A lot of people should lose their jobs for allowing over 21,000 Australian sheep infected with salmonella and actinomyces to be imported into Pakistan, even though the sheep were previously rejected by Bahrain for being diseased. The first person to go should be the Sindh livestock and fisheries secretary, who lashed out at the media for printing test reports which showed that the sheep were infected. The executive director of the company which imported the sheep should also be shamed into resignation, not only because he was willing to release the animals into the market but also because he denounced the media for indulging in “fake” propaganda.
Punishment must also be accompanied by introspection. This incident was a clear case of Pakistan willing to let itself be used as a dumping ground for products that would be outright rejected by rich countries. As strongly as we should protest to Australia for assuming it could unload the animals in our country, the government also needs to avoid instantly taking a defensive posture when such public health scandals are brought to light. Now that the sheep have been confirmed as infectious, the government needs to ensure that they are culled in a safe and speedy manner and that there is no possibility of a single sheep making its way to our market.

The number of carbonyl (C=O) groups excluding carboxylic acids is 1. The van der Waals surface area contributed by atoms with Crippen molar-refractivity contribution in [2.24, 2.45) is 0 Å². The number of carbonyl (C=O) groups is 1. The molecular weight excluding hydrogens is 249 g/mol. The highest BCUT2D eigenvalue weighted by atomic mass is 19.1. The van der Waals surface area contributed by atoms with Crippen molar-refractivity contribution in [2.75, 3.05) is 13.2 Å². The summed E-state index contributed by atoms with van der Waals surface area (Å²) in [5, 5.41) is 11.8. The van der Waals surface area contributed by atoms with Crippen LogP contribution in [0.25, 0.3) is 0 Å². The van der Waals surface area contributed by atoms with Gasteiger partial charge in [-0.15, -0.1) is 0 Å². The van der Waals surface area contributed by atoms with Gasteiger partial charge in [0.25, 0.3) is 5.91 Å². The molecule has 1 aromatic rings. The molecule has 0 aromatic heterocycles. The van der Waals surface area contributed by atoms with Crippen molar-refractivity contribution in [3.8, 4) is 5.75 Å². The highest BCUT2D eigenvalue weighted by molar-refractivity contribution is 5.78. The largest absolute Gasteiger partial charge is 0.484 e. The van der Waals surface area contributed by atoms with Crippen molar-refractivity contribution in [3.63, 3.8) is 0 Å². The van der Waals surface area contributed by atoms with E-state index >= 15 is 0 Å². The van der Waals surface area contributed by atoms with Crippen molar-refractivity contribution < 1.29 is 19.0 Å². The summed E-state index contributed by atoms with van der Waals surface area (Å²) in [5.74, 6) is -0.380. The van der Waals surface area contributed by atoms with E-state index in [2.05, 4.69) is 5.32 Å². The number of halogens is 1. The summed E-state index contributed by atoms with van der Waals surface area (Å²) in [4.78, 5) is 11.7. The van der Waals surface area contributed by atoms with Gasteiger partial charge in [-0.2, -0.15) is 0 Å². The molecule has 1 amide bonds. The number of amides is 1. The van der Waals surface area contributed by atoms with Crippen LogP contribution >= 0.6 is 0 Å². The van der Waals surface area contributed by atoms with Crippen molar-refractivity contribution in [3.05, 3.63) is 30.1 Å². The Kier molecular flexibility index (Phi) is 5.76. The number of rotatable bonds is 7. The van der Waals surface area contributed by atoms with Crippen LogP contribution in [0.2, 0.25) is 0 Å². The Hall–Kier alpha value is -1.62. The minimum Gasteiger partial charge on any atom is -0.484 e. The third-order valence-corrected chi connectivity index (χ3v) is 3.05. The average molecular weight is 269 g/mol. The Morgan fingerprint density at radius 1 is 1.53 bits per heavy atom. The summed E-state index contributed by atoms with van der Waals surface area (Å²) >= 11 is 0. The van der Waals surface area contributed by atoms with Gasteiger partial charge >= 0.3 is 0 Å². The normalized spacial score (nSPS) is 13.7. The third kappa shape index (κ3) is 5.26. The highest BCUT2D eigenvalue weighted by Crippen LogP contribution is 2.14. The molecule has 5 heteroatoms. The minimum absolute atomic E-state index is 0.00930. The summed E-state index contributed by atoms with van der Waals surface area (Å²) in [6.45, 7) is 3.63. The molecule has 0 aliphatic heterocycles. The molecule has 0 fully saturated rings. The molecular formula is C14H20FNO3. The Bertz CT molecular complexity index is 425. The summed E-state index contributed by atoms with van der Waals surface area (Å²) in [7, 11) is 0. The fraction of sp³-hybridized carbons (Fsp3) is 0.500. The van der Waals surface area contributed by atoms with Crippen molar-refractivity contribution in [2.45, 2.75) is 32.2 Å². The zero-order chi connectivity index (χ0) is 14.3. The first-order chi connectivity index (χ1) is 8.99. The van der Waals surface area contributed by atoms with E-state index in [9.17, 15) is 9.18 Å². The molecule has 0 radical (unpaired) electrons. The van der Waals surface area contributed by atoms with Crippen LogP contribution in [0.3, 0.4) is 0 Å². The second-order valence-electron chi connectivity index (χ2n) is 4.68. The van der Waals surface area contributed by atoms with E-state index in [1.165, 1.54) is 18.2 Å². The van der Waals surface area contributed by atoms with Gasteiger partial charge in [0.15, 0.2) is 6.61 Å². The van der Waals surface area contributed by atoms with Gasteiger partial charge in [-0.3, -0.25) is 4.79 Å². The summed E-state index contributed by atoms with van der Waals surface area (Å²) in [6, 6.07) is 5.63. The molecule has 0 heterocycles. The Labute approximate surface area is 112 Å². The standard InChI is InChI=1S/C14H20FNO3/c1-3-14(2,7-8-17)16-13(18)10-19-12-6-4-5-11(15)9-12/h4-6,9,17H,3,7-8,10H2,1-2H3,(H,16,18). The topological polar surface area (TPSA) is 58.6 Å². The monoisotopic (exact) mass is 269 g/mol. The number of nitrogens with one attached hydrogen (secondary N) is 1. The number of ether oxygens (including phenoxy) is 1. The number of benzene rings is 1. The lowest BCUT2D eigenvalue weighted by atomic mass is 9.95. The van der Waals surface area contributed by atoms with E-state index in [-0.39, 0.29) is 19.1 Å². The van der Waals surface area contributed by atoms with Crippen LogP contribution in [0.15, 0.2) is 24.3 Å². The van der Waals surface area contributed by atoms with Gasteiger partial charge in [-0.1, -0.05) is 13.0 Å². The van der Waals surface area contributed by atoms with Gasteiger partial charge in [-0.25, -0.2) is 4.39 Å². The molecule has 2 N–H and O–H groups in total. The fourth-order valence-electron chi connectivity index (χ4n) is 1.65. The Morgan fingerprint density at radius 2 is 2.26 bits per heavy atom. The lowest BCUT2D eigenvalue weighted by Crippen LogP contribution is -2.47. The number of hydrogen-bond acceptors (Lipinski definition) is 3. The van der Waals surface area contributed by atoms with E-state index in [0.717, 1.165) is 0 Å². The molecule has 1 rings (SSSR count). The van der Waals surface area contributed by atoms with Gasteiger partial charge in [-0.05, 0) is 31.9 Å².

Pakistan also needs to set safety standards for imports that match those that other countries have placed on us. Countries such as the US, Japan, South Korea and Jordan all banned the import of Pakistani mangoes for over a decade until we recently changed our vapour treatment of mangoes to mandate hot water treatment. It is time for us to be similarly careful about what food items and animals we allow into our country. Doing any differently would confirm that our government is hungry only for the almighty dollar. There is no way we should countenance boosting our foreign exchange reserves on the back of our health and safety.
Published in The Express Tribune, September 19th, 2012.